Sunday, November 27, 2016

Treasure Planet 1982

I was perusing the links of Your Daily Cartoon(what's happened to that blog, anyway?), and I stumbled upon a blog called Animation Obscura. One entry featured the Bulgarian animated film from the 1980's, Treasure Planet directed by Rumen Petkov. The video was first uploaded in September and the blog post featuring it was made just over a month ago.

Enjoy this animated film and check out the blog here.




I hope you like it and if so, leave a comment.

Sunday, October 9, 2016

Midori Ko and Ere Erera Izik Subua Aruaren

I received two artistic animated features for my birthday and I'd like to talk about them both. Spoilers are ahead.

Midori Ko is an experimental animated film, done in colored pencil, that is about a young woman who likes vegetables and hates meat. It's set in a near future Japan where food is in short suppl. The film gets its narrative start when this young woman finds a vegetable with a human face that looks like a bak choy, from an experiment of five men with heads shaped like human body parts. The film has many interesting characters but the plot is spare and leaves questions open to what was going on. Why does Midori's computer turn into a creature when it's not in use? Why does the bak choy baby deflate when Midori accidentally sits on it? During the second half of the movie there are many moments dedicated to mimicking other works of art at the expense of the half baked story. My final word is that the film can't decide whether it wants to be a strange work of art or an eccentric narrative film. My rating is a 5 out of 10.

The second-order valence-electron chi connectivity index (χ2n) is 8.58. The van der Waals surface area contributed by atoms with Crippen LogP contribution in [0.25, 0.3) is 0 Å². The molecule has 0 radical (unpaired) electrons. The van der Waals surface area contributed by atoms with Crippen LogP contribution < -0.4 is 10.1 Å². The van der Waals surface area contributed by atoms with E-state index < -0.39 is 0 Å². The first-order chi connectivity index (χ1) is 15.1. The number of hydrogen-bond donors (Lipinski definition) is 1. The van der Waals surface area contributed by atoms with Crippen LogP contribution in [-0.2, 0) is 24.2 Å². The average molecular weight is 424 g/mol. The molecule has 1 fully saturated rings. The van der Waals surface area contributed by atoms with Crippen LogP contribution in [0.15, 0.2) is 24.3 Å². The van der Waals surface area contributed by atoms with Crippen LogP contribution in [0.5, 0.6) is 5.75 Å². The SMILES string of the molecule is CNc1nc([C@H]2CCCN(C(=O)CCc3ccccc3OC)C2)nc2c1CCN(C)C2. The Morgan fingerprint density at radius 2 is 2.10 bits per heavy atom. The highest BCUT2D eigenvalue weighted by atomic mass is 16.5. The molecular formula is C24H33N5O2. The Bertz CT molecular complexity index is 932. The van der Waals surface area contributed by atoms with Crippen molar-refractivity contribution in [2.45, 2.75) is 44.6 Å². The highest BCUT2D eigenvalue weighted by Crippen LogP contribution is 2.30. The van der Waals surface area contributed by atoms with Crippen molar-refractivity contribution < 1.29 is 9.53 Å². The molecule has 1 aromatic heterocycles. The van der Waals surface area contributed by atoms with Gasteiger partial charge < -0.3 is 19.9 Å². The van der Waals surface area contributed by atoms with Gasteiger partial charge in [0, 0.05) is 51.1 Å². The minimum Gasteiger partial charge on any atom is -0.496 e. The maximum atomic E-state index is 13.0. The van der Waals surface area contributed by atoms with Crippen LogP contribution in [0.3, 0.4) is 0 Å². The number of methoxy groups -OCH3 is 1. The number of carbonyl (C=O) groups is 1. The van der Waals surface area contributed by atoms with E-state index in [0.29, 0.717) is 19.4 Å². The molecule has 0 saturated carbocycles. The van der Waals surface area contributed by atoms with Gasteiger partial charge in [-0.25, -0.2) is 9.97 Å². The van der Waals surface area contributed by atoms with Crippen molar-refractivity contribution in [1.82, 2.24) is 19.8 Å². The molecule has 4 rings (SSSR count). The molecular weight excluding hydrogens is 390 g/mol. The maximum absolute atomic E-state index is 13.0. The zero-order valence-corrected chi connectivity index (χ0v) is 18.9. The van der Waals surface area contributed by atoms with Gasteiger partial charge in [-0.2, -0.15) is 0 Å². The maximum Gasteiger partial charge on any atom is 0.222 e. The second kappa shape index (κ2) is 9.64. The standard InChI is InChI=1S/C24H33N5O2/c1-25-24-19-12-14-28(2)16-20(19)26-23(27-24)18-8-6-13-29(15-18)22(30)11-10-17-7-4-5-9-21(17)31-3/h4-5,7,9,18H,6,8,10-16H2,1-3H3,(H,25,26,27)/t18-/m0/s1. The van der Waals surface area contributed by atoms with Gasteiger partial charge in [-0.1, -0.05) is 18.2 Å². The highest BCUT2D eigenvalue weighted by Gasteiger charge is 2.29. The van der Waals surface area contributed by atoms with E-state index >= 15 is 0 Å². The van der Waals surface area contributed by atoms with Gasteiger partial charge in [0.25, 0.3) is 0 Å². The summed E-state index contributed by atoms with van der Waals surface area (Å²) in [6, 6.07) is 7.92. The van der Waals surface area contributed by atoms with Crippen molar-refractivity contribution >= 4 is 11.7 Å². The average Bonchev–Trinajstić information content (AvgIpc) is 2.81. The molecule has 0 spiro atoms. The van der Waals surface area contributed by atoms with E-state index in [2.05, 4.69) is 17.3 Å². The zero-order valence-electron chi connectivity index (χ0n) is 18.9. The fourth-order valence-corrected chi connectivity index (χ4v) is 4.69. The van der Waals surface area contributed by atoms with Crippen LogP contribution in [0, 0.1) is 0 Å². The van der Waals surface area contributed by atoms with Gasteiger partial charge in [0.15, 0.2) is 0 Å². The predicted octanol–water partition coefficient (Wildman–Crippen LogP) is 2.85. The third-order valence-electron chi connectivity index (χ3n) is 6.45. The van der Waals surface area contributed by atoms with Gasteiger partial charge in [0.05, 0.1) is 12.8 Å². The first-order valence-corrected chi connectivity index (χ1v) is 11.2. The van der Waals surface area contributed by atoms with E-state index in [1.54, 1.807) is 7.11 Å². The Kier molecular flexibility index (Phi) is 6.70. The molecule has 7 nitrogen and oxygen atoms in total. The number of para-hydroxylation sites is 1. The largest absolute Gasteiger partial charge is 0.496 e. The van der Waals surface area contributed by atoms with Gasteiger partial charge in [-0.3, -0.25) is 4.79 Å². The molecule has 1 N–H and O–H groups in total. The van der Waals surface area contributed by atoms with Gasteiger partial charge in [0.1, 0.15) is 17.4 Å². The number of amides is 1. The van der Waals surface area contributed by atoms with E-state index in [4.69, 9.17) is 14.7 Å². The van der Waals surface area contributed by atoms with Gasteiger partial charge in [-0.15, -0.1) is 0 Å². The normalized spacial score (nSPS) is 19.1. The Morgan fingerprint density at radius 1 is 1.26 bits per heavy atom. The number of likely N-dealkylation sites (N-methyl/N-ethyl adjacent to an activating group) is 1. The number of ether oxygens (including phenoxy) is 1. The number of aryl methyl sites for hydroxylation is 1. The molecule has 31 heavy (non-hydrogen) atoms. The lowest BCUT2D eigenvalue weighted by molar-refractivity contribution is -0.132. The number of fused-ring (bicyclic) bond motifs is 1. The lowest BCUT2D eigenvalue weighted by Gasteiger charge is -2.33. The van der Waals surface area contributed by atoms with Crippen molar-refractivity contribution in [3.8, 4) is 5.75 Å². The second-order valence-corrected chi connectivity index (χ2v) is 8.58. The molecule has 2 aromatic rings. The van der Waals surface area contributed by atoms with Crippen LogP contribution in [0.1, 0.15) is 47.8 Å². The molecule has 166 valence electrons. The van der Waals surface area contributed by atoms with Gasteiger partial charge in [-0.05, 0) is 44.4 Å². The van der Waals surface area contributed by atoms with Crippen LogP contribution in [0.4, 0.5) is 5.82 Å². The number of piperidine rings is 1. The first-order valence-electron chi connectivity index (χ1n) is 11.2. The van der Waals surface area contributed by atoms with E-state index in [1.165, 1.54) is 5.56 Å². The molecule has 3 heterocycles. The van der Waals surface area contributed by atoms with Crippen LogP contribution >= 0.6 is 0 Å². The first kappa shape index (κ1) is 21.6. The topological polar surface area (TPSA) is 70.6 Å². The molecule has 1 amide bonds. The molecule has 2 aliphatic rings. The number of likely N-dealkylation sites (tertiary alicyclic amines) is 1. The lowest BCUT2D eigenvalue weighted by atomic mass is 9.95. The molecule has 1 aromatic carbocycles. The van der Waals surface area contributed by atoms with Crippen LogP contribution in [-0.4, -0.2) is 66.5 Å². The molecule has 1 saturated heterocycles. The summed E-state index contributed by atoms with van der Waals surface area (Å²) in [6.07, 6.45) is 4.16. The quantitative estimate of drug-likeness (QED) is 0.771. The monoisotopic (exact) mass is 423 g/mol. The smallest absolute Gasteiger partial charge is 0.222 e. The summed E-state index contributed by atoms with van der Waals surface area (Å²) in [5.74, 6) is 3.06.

Ere Erera Izik Subua Aruaren, a mouthful of a name, is a fully abstract animated feature film created by painting on celluloid. It starts with a flurry of colorful assaults on the senses as you struggle to get used to the strobing animation technique. After a few minutes it begins to experiment with styles before it starts to focus more on one thing at a time. The film has no sound whatsoever and considering that, the film's strobing effects might be considered an asset. The film has a great flaw, however. At a point more than halfway into the runtime it starts repeating one general pattern over and over again, the first one being what looks like crumpled gray paper over a black background. This is followed by a sort of web of bubbly circles and several other things. The film never regains the vivacity it had at the beginning. I rate the film a 7 out of ten.